I am wondering if anyone has experienced conflicting feelings of failure associated with their work? Essentially, I am struggling to continue my students and maintain a proactive attitude while continually facing an ever growing list of tasks.

I find myself struggling to even start the list in the morning, and when I do I either fixate on one particular task or rush it (which I later chastise myself for). Throughout my undergraduate degree I worked hard and made great progress, however upon reflection I find that unless I am sure my work is ‘perfect’ I am very reluctant to submit it, and will later feel guilty about it.

I guess most of these behaviors are associated with the fear of failure and/or self belief, or something such like. But I wonder if anyone else has experienced them in their work and if you have discovered any strategies/advice you think would be beneficial.


2 Answers 2


I don't know if this is the best approach or if it works for everyone, but here is what I did in the past when I was paralyzed by just looking at the never ending list of things to do.

I simply broke down every task into more manageable pieces. Now I have an even longer list, but the good thing is non of the items on the list looks scary. After making tasks manageable, I set deadlines for every task. Deadlines forced me to stop working on a simple task just because it didn't look "perfect". At the end of the day if there is still time and I have energy, I can easily start working on the items that didn't look "perfect" to me without delaying any other task(But at the time I was burning out, and I realized that. So I stopped working on the things that didn't look "perfect" to me. Instead I took a break to clear my mind.).

If you can prioritize the tasks and break them down to more manageable pieces it is great. If you can't, may be you can ask a friend to help you. After completing a task without over thinking about it and without missing a deadline, what I felt was success and that is what kept me going.

This way I kept my sanity and started to regain self respect, instead of punishing myself for not committing to work and spending the day paralyzed.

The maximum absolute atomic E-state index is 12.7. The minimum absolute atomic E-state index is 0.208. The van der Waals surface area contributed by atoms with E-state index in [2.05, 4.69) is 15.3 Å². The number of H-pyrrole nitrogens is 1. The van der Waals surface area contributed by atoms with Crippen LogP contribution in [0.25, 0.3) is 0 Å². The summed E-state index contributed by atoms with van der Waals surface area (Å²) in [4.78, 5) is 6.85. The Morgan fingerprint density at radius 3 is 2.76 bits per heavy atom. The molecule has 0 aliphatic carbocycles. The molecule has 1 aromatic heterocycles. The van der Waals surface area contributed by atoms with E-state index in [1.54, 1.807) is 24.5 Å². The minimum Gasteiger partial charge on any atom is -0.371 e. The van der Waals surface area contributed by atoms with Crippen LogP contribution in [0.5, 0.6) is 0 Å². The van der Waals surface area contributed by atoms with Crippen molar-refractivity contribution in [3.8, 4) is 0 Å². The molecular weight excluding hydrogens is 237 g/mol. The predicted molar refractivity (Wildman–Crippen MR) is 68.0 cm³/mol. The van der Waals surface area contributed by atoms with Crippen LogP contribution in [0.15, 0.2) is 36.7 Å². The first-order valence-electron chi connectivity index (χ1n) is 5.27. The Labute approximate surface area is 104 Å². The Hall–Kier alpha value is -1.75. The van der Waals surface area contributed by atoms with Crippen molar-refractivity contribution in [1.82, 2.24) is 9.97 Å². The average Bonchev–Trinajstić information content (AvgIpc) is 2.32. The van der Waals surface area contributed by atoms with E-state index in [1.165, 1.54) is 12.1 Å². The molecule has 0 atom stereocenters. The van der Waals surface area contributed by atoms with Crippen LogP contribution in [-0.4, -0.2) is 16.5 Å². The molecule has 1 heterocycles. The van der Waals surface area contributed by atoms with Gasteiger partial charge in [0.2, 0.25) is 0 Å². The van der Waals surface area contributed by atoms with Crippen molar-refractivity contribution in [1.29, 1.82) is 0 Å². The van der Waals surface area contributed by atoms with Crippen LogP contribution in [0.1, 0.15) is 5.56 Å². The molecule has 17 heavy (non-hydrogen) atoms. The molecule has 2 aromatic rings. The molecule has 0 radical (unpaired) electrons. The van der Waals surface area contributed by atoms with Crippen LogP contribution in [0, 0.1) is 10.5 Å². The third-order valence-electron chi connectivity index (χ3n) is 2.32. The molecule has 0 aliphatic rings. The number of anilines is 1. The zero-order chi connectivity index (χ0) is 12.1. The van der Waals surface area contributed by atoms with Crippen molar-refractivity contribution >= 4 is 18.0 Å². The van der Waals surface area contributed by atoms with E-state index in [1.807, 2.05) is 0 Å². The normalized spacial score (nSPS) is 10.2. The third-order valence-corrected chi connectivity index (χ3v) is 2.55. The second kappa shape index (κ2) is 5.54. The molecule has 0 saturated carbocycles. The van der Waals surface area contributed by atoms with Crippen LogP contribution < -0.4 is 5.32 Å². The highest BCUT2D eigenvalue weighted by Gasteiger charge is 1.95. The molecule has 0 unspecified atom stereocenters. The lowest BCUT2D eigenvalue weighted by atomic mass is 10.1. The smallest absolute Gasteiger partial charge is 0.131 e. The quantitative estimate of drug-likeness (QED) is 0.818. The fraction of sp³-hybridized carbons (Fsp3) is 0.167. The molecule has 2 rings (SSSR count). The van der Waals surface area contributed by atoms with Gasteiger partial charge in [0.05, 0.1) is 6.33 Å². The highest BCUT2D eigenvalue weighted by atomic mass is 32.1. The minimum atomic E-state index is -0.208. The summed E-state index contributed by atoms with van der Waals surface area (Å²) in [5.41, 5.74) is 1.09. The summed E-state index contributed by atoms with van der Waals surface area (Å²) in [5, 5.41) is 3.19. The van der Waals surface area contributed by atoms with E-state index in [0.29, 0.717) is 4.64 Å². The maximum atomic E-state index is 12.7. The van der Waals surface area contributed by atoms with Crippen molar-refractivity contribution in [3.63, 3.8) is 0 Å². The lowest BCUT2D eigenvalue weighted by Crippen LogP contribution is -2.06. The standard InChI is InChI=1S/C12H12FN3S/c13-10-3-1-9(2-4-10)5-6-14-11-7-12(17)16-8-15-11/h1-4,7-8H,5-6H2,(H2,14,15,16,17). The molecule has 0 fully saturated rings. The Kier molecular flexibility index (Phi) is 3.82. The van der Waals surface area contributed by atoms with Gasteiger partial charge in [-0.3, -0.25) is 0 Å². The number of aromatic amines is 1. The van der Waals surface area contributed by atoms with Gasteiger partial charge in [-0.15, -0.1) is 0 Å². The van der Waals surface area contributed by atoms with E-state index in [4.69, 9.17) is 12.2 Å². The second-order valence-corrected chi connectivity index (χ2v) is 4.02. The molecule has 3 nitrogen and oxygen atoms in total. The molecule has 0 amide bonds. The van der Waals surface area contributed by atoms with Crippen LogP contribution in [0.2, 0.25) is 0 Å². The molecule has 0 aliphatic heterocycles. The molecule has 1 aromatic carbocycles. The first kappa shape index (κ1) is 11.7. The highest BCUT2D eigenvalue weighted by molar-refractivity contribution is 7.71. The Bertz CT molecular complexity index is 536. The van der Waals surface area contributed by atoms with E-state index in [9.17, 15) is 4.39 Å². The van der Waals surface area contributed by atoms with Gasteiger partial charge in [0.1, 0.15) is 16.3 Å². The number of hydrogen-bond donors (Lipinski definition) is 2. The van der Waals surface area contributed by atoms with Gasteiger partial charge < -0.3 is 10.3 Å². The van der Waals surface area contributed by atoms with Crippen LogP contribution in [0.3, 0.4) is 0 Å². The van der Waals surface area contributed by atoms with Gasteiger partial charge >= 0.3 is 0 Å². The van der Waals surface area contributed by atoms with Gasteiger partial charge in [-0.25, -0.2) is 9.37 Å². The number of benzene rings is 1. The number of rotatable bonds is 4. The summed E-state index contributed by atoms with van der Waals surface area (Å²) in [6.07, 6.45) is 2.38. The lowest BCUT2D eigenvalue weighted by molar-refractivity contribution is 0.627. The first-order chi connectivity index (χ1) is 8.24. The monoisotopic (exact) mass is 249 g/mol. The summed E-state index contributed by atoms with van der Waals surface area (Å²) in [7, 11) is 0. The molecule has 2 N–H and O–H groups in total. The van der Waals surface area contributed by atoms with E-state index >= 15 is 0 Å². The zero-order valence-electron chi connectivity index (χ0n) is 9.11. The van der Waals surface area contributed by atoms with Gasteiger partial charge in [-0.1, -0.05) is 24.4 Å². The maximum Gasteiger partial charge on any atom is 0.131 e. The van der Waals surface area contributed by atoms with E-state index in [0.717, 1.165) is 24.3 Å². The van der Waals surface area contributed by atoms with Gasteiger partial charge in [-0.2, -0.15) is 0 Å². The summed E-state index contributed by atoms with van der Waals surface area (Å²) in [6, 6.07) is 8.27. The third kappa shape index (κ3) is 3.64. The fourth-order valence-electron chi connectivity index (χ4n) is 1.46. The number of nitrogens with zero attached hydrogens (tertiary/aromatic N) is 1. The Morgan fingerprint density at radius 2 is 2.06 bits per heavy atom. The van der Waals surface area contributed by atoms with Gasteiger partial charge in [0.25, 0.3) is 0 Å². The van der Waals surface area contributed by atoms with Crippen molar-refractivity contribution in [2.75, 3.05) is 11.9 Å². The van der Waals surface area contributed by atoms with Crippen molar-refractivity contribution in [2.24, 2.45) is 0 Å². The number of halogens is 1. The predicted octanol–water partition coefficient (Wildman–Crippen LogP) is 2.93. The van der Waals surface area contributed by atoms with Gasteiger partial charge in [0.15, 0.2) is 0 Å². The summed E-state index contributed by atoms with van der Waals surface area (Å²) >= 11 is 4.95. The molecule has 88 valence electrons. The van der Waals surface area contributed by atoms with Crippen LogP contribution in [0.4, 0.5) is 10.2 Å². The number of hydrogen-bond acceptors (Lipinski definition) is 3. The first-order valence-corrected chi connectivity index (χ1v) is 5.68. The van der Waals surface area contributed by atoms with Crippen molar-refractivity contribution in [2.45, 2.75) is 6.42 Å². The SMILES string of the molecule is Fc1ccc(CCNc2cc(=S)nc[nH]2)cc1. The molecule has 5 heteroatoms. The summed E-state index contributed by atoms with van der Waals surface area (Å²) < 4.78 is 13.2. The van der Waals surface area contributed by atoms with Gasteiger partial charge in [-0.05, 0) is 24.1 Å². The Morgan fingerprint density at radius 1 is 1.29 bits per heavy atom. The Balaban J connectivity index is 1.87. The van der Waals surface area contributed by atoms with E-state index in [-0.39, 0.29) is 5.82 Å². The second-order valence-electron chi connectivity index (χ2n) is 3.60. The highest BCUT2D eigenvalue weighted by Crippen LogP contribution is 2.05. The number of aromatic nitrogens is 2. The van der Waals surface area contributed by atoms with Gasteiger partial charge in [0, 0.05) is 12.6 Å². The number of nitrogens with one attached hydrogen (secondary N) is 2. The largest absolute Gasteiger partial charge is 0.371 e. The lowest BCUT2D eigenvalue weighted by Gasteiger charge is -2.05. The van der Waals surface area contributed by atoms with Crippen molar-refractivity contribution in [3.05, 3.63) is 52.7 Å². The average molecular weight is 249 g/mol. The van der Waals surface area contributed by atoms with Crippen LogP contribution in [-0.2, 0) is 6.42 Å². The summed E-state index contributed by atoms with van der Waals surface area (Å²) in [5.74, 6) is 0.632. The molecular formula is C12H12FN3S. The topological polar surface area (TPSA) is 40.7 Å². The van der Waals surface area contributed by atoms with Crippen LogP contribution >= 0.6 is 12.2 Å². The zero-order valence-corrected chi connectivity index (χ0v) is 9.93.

• This is pretty good advice. Working with others who are struggling in similar ways can help. I recently learned that several Asst Prof who I think are “very productive” are parts of writing groups. They were basically paid coaching services to try to get over the very issues you described. Now they have continued to be friends with and encourage their group members after the paid portion is done.
    – Dawn
    May 19, 2018 at 11:59
  1. To do lists can be nice for staying organized.

    But to do lists can drive you nuts.

    So, one idea would be to try a different approach. Here's one option among many possibilities: Put your deadlines in Google Calendar. Check your calendar at reasonable intervals, and close it when you don't need it.

  2. A work buddy can be helpful. You check in with your work buddy at regular intervals, such as twice a day. You encourage each other by providing positive feedback when you get through something tedious or unpleasant.

  3. Sometimes it's fun to plan specific rewards (that are meaningful to you) for accomplishing specific things.

  4. When a person is going through a difficult patch, sometimes it's surprising what new thing in life can turn things around. For me, after a recent difficult patch, the first thing that made a difference was to get a hamster. The second thing was that I discovered a beautiful place to walk, with lots of interesting trails and a map of the area that had some mistakes, which made making my way around the trails doable but a bit challenging.

  5. I don't know if perhaps there are some tricks to getting through some of the more tedious responsibilities in your job. Perhaps talking to colleagues will give you some good ideas along these lines.

  6. When a person is feeling this way, checking in with your primary care provider (G.P.) can be a productive step. I was particularly concerned about this sentence: "I find that unless I am sure my work is ‘perfect’ I am very reluctant to submit it, and will later feel guilty about it." I would suggest that you print your question out and show it to your doctor. I have written a couple of answers here on the subject of obsessive-compulsive disorder. Of course, I don't know whether that might be part of what's giving you difficulty. But you might want to take a look and see if anything in those answers is helpful for you.

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